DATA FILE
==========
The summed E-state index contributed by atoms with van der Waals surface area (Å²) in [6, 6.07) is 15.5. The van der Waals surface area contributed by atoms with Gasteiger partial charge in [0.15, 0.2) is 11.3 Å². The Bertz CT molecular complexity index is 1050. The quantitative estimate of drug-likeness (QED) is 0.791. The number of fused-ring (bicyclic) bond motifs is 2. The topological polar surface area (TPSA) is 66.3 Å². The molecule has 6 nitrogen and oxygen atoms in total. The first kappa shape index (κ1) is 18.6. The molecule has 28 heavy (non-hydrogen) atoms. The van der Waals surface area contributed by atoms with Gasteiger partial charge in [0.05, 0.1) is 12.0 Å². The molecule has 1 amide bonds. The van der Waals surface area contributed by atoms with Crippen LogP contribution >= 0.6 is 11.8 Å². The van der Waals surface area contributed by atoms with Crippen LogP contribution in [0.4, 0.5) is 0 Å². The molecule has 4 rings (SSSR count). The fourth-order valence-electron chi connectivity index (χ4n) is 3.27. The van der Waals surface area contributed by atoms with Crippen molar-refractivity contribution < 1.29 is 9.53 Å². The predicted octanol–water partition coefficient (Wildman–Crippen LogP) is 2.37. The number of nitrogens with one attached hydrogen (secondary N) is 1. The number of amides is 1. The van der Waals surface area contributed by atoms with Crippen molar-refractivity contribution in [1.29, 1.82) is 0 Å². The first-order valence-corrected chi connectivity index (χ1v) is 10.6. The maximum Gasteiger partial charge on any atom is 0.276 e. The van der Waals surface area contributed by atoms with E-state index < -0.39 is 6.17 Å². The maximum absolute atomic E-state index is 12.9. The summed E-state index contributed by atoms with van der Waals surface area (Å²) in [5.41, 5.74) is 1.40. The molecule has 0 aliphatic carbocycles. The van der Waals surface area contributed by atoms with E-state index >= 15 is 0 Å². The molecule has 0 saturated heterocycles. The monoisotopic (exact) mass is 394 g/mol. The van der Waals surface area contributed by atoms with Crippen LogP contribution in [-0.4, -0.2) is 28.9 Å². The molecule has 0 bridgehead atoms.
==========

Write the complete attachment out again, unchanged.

The summed E-state index contributed by atoms with van der Waals surface area (Å²) in [6, 6.07) is 15.5. The van der Waals surface area contributed by atoms with Gasteiger partial charge in [0.15, 0.2) is 11.3 Å². The Bertz CT molecular complexity index is 1050. The quantitative estimate of drug-likeness (QED) is 0.791. The number of fused-ring (bicyclic) bond motifs is 2. The topological polar surface area (TPSA) is 66.3 Å². The molecule has 6 nitrogen and oxygen atoms in total. The first kappa shape index (κ1) is 18.6. The molecule has 28 heavy (non-hydrogen) atoms. The van der Waals surface area contributed by atoms with Gasteiger partial charge in [0.05, 0.1) is 12.0 Å². The molecule has 1 amide bonds. The van der Waals surface area contributed by atoms with Crippen LogP contribution >= 0.6 is 11.8 Å². The van der Waals surface area contributed by atoms with Crippen LogP contribution in [0.4, 0.5) is 0 Å². The molecule has 4 rings (SSSR count). The fourth-order valence-electron chi connectivity index (χ4n) is 3.27. The van der Waals surface area contributed by atoms with Crippen molar-refractivity contribution < 1.29 is 9.53 Å². The predicted octanol–water partition coefficient (Wildman–Crippen LogP) is 2.37. The number of nitrogens with one attached hydrogen (secondary N) is 1. The number of amides is 1. The van der Waals surface area contributed by atoms with Crippen molar-refractivity contribution in [1.29, 1.82) is 0 Å². The first-order valence-corrected chi connectivity index (χ1v) is 10.6. The maximum Gasteiger partial charge on any atom is 0.276 e. The van der Waals surface area contributed by atoms with E-state index < -0.39 is 6.17 Å². The maximum absolute atomic E-state index is 12.9. The summed E-state index contributed by atoms with van der Waals surface area (Å²) in [5.41, 5.74) is 1.40. The molecule has 0 aliphatic carbocycles. The van der Waals surface area contributed by atoms with E-state index >= 15 is 0 Å². The molecule has 0 saturated heterocycles. The monoisotopic (exact) mass is 394 g/mol. The van der Waals surface area contributed by atoms with Crippen LogP contribution in [-0.4, -0.2) is 28.9 Å². The molecule has 0 bridgehead atoms.